James Archer (artist)
James Archer, 1822 - 1904. Artist (Self-portrait) About 1890 - 1900
|Born||10 June 1823 |
|Died||3 September 1904 (aged 81)|
Life and workEdit
Archer was born in Edinburgh, one of the four children of Andrew Archer, a dentist, and Ann Cunningham. His sister was Georgina Archer who founded an early college for women in Germany. He was educated at the Royal High School and studied at the Trustee's Academy in Edinburgh under Sir William Allan and Thomas Duncan (painter). In 1840 he was accepted as a student at the Royal Scottish Academy and first exhibited there in 1842, with the biblical painting, "The Child St John in the Wilderness". He became an associate of the academy in 1850, and in 1858 an Academician (RSA). In 1844 he is listed as living at 21 York Place in Edinburgh's New Town.
Archer worked in oils, pencil and chalk, and at the beginning of his career specialised in portraiture, his best-known work includes children and people in costume as its subjects - in fact, he was the first Victorian painter to do children's portraits in period costume. In 1849 he exhibited his first historical picture 'The Last Supper' at the Royal Scottish Academy. His work after that mostly consisted of scenes taken from literature or legends that were popular at the time, such as Shakespeare and King Arthur. In about 1859 he began to paint a series of Arthurian subjects, including La Mort d'Arthur and Sir Lancelot and Queen Guinevere. In 1864, he moved to London.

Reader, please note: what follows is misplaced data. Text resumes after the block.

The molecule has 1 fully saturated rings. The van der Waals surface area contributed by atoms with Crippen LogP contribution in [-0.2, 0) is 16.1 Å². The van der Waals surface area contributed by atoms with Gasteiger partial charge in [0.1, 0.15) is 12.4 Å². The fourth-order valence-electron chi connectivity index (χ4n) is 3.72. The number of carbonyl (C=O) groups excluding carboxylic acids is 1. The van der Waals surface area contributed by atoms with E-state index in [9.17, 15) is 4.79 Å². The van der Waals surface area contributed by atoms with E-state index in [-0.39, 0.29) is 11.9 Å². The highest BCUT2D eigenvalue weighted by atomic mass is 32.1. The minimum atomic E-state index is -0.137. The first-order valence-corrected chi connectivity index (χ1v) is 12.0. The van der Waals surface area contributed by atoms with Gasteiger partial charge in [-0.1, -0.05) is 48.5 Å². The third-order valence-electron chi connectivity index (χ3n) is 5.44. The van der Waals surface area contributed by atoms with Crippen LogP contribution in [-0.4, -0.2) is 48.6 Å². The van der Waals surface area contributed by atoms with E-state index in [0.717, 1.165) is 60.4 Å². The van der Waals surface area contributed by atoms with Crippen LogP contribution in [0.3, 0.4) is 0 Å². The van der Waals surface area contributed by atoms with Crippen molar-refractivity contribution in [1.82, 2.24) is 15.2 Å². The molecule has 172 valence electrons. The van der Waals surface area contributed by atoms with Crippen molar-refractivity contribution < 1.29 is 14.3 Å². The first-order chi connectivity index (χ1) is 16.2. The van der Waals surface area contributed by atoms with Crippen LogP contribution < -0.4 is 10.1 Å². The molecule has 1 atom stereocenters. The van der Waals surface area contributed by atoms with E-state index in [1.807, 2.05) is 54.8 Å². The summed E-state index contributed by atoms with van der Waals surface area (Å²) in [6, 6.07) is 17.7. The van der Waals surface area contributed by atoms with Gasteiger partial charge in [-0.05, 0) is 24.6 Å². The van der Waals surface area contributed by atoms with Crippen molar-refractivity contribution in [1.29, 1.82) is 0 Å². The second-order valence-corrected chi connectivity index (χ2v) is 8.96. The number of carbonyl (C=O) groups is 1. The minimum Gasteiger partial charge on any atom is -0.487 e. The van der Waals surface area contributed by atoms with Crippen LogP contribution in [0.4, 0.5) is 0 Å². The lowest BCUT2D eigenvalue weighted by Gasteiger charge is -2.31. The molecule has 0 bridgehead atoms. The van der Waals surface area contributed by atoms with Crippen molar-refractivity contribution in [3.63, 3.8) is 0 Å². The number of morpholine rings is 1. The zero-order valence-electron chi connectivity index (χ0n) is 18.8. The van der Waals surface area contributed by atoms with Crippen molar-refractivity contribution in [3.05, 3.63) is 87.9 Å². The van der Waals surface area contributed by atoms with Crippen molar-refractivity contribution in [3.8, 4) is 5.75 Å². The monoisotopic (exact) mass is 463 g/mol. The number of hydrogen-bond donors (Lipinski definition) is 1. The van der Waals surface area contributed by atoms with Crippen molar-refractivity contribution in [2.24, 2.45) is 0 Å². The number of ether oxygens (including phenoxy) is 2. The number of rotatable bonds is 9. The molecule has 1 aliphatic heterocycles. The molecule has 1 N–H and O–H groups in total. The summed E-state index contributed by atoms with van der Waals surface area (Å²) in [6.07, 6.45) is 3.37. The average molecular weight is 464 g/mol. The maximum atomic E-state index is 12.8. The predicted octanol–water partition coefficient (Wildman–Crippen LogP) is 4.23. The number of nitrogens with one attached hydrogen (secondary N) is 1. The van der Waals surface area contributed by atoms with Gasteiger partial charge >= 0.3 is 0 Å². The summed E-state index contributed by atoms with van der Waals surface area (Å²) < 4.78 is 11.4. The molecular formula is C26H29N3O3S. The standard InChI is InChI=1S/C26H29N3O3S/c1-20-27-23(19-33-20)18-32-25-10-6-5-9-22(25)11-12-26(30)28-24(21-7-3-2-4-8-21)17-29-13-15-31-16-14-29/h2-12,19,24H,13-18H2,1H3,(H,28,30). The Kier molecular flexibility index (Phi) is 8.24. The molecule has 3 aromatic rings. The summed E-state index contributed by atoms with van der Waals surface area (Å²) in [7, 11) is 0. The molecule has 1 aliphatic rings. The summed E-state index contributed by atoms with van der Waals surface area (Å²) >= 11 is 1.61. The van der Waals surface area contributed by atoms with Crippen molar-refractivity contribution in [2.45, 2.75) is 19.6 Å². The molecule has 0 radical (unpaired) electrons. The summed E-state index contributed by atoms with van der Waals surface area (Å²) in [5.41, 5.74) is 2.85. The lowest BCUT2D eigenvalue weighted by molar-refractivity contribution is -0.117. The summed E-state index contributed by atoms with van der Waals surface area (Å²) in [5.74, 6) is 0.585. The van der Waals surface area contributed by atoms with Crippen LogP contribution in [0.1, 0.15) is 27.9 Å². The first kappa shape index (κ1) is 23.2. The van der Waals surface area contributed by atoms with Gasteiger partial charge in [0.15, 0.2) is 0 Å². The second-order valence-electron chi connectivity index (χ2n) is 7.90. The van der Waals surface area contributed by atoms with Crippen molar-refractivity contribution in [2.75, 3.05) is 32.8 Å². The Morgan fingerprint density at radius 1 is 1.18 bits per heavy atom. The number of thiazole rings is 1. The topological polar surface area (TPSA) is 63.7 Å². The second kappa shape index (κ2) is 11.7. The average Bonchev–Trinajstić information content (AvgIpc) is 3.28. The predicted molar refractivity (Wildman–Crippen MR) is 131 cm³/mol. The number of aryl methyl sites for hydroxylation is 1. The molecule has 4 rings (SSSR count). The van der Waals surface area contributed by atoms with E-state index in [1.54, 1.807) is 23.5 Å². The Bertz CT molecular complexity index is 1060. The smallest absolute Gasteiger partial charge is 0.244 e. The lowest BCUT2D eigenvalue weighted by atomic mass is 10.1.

In the 1880s, Archer travelled to the United States, where he painted Andrew Carnegie's portrait, and to India, where he painted landscapes and people in costume.
- Soden, Joanna. Oxford Dictionary of National Biography.
- Works and biography of James Archer Archived 2008-03-30 at the Wayback Machine (ArtMagick)
- James Archer - biography and works
- Joanna Soden, ‘Archer, James (1822–1904)’, Oxford Dictionary of National Biography, Oxford University Press, 2004 accessed 29 Dec 2016
- Edinburgh Post Office Directory 1844-5
- Biography Archived 2011-07-21 at the Wayback Machine (cinoa.org)